The Rise of Asian American Attacks


Yash Sharma, Section Editor

Since the Coronavirus began, there has been a dramatic increase in attacks on Asian Americans, especially in the Bay Area. We’ve seen many incidents involving elderly citizens and an innocent Uber Driver. As this discrimination continues, the Asian community has vulnerable members who feel unsafe in public spaces. These heartbreaking events should not only be a concern only to the Asian community but rather everyone.


Senior Giselle Flores has endured racial discrimination throughout her schooling in San Jose. Flores has a history of being victimized in situations where she can’t stand up for herself due to the racial demographics on campus. “There have been incidents where I feel like I can’t even bring my culture to the school because I’ll always feel like I’m being made fun of,” Flores said. 14.4% of the students at Gunderson are Asian American, and we must be aware of this racial prejudice. 


President Trump used many racial slurs in 2020, referring to covid as the “China Virus.” His remarks brainwashed many Americans in 2021 to harass Asian Americans. The discrimination against Asian Americans is often overlooked because of the continuous stereotypes made about the community. Some common misconceptions of the community are that Asian Americans have high socioeconomic status and sufficient education, causing discrimination to not be legit. This model minority myth gives many people the right to start discriminating against Asians. This also creates this stigma that Asians don’t have to struggle to reach a higher status, which creates stereotypes all over media including movies like Crazy Rich Asians and Netflix’s T.V Series, Bling Empire.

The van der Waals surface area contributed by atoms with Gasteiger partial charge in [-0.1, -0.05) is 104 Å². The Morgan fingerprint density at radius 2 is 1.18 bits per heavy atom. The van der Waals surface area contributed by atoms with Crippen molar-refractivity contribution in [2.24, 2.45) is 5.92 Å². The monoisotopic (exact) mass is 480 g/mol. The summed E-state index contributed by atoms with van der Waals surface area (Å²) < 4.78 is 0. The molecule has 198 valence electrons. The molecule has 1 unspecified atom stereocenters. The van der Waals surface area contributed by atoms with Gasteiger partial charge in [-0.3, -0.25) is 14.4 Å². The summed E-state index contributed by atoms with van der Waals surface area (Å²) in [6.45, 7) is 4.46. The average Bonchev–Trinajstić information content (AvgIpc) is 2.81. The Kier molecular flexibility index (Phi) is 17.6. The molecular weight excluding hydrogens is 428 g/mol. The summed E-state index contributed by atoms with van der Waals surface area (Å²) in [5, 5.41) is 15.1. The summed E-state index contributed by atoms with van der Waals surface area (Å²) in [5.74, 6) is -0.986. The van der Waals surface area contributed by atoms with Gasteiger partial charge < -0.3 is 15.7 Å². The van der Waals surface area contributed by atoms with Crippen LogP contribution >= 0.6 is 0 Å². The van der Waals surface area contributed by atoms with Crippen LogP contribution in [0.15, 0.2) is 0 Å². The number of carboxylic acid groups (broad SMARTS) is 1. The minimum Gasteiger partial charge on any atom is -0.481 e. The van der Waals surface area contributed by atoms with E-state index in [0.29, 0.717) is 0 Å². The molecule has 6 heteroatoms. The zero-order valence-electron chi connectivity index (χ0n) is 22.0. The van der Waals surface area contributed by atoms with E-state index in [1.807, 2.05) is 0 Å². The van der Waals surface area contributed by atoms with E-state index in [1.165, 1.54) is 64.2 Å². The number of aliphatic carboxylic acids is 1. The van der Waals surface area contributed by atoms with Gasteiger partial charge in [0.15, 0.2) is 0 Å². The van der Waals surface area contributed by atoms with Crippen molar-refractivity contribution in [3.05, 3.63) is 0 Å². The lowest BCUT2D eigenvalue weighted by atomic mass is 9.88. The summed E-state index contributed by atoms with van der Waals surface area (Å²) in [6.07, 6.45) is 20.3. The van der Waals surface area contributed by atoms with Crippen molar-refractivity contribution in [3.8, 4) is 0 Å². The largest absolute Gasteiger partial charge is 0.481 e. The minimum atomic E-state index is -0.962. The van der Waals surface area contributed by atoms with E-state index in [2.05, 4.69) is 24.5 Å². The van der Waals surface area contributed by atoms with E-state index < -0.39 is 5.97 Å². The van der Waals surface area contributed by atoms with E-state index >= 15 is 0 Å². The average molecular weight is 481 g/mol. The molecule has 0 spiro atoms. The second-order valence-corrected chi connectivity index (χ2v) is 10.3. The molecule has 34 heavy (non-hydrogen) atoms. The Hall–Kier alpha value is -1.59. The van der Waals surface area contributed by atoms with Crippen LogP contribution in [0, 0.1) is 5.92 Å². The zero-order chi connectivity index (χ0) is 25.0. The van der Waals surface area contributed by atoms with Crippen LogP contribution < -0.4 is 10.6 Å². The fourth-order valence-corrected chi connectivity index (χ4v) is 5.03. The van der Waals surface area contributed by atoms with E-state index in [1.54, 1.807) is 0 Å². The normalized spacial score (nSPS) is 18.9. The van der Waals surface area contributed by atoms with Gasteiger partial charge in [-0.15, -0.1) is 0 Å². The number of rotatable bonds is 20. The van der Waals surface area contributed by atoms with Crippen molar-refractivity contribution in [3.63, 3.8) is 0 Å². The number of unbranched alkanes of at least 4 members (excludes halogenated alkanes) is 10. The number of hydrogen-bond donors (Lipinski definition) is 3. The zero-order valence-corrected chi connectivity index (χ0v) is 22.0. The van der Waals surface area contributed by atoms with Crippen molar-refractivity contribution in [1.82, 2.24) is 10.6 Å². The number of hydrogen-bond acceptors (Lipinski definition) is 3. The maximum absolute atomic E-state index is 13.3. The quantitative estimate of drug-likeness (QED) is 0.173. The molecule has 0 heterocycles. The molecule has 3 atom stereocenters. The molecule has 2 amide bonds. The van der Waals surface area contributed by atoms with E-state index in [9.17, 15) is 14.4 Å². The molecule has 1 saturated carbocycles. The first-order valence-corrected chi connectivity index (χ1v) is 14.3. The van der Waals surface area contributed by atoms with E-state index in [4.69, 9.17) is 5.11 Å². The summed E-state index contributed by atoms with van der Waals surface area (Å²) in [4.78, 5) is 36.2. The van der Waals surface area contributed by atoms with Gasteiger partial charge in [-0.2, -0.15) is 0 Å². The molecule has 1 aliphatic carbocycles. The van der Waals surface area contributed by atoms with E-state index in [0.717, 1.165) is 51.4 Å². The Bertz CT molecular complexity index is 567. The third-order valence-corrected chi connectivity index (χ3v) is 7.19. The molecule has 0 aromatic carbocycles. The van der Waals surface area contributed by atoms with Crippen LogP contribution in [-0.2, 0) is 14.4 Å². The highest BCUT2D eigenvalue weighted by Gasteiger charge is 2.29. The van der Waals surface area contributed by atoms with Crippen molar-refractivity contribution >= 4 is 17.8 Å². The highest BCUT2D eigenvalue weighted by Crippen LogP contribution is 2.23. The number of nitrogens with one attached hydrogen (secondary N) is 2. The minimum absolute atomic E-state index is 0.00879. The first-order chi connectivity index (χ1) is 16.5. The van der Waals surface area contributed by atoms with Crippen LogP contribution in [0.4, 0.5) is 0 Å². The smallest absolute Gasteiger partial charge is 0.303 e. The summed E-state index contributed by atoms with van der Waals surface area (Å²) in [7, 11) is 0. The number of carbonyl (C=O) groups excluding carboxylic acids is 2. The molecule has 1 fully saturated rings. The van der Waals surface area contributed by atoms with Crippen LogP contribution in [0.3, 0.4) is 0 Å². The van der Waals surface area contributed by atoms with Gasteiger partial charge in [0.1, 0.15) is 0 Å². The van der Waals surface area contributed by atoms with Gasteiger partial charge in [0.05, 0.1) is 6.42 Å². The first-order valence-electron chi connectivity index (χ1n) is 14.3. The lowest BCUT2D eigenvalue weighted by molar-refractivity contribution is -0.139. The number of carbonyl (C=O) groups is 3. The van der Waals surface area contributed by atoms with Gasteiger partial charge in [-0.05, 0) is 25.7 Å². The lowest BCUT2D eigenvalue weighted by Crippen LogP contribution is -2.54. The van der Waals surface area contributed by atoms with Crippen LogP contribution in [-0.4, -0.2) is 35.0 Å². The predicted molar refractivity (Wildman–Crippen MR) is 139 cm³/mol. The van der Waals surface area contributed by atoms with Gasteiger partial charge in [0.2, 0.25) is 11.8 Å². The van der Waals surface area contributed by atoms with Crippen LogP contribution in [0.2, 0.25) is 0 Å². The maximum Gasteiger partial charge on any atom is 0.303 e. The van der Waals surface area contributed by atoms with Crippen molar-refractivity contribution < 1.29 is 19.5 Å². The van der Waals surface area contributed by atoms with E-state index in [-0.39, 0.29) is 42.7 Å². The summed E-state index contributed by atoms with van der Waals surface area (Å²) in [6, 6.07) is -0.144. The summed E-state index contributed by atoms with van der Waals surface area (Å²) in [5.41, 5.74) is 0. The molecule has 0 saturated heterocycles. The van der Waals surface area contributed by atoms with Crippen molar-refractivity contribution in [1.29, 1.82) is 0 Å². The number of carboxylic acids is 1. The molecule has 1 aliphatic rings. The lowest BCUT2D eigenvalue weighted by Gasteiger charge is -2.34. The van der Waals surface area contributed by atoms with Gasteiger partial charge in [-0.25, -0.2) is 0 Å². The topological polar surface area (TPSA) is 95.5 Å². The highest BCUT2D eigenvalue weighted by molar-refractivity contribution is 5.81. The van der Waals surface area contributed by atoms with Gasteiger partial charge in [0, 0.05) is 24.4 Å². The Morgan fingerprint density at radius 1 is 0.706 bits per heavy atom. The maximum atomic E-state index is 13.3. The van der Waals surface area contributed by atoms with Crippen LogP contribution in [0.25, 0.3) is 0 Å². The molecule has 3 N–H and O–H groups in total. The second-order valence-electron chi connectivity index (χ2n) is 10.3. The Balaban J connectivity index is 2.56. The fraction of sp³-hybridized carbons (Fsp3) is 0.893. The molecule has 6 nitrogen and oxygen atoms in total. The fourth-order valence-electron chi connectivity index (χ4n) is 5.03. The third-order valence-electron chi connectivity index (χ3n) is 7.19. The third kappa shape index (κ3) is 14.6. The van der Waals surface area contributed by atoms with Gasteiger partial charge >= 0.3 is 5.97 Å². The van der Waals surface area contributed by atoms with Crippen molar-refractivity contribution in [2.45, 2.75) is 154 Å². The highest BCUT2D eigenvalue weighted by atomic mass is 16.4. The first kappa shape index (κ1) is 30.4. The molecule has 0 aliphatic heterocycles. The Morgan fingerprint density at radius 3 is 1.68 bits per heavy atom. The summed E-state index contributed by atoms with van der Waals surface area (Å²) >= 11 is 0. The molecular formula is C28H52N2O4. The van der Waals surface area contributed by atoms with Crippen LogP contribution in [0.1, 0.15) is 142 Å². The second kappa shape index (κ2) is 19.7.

Asian Americans are often targeted during national crises, and this pattern continues to this day. Around the 1880s, the Chinese Exclusion Act prohibited all Chinese laborers from immigrating during World War II under a declining economy. After 9/11, many South Asians were affected by Islamophobia and were physically harassed. As we’re in a global pandemic, we see many of our fellow citizens being spat on, coughed on, and attacked. 


As we’re becoming more aware of these cases, people should begin listening to their Asian peers and their experiences. “You have to realize that model minority was created by white supremacists to separate us because they know that if we work together and become one then we can defeat the common evil, which is white supremacy,” Flores said. To reach racial empathy we must understand the sources of racial inequality through ethnic studies. When students are educated on the history of Asian Americans, then they truly will be respected in this country. Expanding to diverse communities such as the Black and Latino communities will eventually lead to longer-term protection under this unprecedented environment.